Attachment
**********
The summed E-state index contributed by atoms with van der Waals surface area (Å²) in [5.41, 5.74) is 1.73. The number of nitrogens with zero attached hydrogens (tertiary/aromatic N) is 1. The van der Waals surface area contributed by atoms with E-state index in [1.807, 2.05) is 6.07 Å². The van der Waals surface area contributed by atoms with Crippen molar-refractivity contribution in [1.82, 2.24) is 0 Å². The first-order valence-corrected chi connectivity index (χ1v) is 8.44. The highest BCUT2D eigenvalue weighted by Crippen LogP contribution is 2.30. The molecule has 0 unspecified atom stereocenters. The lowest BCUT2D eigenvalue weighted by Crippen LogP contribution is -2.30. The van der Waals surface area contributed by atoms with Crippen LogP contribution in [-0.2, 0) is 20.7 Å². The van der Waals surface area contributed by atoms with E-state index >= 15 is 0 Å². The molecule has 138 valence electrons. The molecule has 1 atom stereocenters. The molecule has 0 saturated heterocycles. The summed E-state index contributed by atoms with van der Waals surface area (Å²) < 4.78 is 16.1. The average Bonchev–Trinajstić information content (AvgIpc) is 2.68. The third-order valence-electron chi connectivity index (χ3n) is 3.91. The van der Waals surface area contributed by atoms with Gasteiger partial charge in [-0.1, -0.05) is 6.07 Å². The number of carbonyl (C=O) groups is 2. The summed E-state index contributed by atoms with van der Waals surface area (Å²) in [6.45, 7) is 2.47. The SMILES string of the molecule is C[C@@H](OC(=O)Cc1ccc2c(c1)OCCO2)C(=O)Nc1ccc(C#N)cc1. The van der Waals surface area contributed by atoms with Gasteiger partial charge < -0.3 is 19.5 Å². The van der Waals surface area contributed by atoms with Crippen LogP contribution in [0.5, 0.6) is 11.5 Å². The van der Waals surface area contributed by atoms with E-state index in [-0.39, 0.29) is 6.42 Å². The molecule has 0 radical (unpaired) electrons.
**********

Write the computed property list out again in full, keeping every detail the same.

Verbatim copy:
The summed E-state index contributed by atoms with van der Waals surface area (Å²) in [5.41, 5.74) is 1.73. The number of nitrogens with zero attached hydrogens (tertiary/aromatic N) is 1. The van der Waals surface area contributed by atoms with E-state index in [1.807, 2.05) is 6.07 Å². The van der Waals surface area contributed by atoms with Crippen molar-refractivity contribution in [1.82, 2.24) is 0 Å². The first-order valence-corrected chi connectivity index (χ1v) is 8.44. The highest BCUT2D eigenvalue weighted by Crippen LogP contribution is 2.30. The molecule has 0 unspecified atom stereocenters. The lowest BCUT2D eigenvalue weighted by Crippen LogP contribution is -2.30. The van der Waals surface area contributed by atoms with Crippen LogP contribution in [-0.2, 0) is 20.7 Å². The van der Waals surface area contributed by atoms with E-state index >= 15 is 0 Å². The molecule has 138 valence electrons. The molecule has 1 atom stereocenters. The molecule has 0 saturated heterocycles. The summed E-state index contributed by atoms with van der Waals surface area (Å²) < 4.78 is 16.1. The average Bonchev–Trinajstić information content (AvgIpc) is 2.68. The third-order valence-electron chi connectivity index (χ3n) is 3.91. The van der Waals surface area contributed by atoms with Gasteiger partial charge in [-0.1, -0.05) is 6.07 Å². The number of carbonyl (C=O) groups is 2. The summed E-state index contributed by atoms with van der Waals surface area (Å²) in [6.45, 7) is 2.47. The SMILES string of the molecule is C[C@@H](OC(=O)Cc1ccc2c(c1)OCCO2)C(=O)Nc1ccc(C#N)cc1. The van der Waals surface area contributed by atoms with Gasteiger partial charge < -0.3 is 19.5 Å². The van der Waals surface area contributed by atoms with Crippen LogP contribution in [0.5, 0.6) is 11.5 Å². The van der Waals surface area contributed by atoms with E-state index in [-0.39, 0.29) is 6.42 Å². The molecule has 0 radical (unpaired) electrons.